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I understand why Gaussian Processes are considered "non-parametric", but why do most authors use non-parametric models for Bayesian Optimization?

What's the benefit of using such models as opposed to parametric approaches? (GLM, etc.)

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Parametric models assume the samples are from a specific distribution e.g. from a mixture of Gaussians where the number of Gaussian components is known a priori. This is restrictive since for most real-word problems we cannot know beforehand how complex the data is. For example, a nonparametric method should find the number of Gaussian components itself. As you see in my example, the nonparametric method still assumes something, that the data is from a mixture of Gaussians. But does not assume the number of components. Gaussian processes are nonparametric too. It uses every single training point to build a basis. So GP methods are flexible and powerful. They can learn complicated distributions (or decision boundaries in case of Gaussian process classification).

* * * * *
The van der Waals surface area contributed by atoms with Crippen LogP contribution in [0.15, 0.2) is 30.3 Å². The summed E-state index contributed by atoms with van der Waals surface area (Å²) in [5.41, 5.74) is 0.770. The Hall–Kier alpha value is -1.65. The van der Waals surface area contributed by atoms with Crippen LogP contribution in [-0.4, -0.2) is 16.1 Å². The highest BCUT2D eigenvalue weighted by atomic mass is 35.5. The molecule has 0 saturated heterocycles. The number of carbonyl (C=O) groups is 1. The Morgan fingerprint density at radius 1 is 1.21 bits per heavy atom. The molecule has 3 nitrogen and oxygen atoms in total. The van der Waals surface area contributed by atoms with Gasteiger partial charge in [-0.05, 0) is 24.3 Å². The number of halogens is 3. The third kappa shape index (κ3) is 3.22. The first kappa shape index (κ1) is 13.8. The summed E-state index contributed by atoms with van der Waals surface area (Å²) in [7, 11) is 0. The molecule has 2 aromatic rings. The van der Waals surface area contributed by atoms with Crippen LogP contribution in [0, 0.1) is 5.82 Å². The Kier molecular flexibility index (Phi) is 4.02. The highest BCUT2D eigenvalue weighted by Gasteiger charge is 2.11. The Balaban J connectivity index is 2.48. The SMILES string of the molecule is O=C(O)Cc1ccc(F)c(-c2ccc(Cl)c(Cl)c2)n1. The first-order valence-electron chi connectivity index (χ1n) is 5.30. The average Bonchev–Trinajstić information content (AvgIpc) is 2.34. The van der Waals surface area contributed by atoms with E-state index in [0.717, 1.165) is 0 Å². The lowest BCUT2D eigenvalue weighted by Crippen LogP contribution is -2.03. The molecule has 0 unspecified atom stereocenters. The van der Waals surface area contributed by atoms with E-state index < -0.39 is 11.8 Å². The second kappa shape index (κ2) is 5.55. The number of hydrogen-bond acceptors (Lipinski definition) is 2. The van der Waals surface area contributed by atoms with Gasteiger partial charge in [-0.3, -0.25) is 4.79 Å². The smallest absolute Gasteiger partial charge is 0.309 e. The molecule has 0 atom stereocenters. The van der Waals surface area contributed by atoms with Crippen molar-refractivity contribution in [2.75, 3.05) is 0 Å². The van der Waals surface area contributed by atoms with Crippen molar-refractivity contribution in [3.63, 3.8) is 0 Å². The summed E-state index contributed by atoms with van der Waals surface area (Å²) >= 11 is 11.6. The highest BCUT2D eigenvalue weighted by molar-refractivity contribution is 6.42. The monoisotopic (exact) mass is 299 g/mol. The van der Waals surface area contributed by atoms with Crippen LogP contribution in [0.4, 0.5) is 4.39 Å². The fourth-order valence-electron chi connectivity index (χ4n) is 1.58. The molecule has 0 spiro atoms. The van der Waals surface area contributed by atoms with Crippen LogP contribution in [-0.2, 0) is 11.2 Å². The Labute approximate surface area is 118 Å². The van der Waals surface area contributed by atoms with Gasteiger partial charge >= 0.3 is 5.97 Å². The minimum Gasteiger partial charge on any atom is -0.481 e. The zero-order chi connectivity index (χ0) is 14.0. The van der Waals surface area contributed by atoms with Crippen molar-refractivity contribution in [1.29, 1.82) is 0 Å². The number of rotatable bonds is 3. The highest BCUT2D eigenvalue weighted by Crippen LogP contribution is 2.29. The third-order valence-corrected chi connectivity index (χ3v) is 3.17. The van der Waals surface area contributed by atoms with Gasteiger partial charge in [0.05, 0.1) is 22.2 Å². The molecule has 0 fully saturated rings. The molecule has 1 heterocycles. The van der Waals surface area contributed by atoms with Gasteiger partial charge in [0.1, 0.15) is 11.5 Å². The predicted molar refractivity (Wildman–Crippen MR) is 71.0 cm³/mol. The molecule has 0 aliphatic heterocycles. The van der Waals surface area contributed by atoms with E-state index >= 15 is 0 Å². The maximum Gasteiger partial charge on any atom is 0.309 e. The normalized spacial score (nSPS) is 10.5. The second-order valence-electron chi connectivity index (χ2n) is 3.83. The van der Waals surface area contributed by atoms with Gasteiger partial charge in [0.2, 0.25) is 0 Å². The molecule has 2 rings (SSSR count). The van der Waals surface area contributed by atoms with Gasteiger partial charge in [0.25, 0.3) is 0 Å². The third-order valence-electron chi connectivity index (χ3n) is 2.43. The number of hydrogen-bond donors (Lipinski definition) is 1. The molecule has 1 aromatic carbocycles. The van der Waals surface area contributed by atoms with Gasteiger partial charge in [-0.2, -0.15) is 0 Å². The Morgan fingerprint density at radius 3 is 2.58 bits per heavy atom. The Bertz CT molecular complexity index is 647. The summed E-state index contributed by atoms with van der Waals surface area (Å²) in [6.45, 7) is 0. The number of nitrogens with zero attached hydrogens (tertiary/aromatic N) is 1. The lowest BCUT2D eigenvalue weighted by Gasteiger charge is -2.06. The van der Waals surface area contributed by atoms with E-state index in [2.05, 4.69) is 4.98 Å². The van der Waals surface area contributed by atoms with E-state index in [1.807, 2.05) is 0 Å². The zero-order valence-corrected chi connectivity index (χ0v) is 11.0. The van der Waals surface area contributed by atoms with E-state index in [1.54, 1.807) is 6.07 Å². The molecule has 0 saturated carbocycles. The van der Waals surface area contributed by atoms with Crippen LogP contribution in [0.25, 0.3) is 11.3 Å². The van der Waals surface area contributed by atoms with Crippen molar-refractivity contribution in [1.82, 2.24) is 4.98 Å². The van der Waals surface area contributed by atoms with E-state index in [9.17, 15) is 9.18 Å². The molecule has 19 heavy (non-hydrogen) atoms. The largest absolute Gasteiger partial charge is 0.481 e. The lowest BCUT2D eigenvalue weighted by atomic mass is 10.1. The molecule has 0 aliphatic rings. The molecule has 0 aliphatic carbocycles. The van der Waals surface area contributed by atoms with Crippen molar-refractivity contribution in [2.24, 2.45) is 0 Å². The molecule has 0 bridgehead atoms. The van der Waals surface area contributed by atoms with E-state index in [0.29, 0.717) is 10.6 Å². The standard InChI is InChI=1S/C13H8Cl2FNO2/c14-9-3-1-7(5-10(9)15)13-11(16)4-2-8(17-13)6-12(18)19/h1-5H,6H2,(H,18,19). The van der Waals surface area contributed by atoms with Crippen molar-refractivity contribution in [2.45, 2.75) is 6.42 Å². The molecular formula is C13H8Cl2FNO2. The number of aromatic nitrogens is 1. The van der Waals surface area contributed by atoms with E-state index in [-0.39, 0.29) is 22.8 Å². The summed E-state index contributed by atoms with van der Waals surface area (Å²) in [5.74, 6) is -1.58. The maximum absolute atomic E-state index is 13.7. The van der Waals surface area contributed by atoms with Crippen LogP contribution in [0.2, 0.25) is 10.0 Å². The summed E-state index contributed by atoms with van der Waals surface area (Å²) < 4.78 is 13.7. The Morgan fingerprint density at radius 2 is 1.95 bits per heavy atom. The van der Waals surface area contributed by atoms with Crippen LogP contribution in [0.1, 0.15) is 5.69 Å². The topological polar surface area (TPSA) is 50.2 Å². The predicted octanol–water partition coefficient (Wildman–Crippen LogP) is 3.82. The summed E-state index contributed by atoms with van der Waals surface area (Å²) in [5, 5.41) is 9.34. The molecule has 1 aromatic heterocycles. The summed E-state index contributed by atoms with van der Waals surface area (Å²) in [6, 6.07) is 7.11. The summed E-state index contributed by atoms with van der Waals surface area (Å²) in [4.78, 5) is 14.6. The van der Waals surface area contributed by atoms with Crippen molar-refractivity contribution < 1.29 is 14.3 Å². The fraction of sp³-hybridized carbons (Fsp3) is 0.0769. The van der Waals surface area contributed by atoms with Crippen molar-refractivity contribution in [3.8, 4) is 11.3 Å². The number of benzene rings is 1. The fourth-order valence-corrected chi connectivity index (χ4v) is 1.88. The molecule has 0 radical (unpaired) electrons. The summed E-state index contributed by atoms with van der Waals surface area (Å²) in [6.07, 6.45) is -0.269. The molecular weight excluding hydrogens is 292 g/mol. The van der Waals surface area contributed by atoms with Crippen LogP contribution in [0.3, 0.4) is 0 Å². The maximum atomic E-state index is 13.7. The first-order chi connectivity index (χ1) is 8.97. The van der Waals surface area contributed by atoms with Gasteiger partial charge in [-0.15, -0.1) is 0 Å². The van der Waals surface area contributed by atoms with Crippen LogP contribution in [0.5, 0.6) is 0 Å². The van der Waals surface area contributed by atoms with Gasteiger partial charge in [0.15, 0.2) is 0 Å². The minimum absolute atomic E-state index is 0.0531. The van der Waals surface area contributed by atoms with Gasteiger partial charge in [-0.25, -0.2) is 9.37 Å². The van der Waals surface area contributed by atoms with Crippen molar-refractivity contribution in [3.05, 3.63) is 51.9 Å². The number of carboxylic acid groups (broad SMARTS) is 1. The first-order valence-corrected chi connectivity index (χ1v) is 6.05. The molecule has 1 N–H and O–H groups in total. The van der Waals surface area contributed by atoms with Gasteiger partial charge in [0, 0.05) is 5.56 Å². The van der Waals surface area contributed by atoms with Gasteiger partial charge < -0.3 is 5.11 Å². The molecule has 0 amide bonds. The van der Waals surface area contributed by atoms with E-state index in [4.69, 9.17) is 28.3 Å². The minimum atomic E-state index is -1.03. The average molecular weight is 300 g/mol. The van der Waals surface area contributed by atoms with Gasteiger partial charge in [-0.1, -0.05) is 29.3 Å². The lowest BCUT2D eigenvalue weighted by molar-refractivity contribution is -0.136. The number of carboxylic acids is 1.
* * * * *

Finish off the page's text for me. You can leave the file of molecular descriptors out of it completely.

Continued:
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There's no any evidence why objective function should be linear, so nonparametrics like gaussian processes, random forests or neural networks are used as surrogates to approximate it as nonlinear function.

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  • $\begingroup$ you may say, let's use parametric models like n-degree polynomials or splines, but Gaussian Processes can be considered as generalization of them $\endgroup$ – Sengiley Jan 6 '17 at 20:24
  • $\begingroup$ Yes but could not one argue that there is no evidence, either, that an objective function would fit any other model? I.e. all models are equally likely to be a good fit in the absence of data, unless you know something about the objective function? $\endgroup$ – Josh Jan 9 '17 at 19:28

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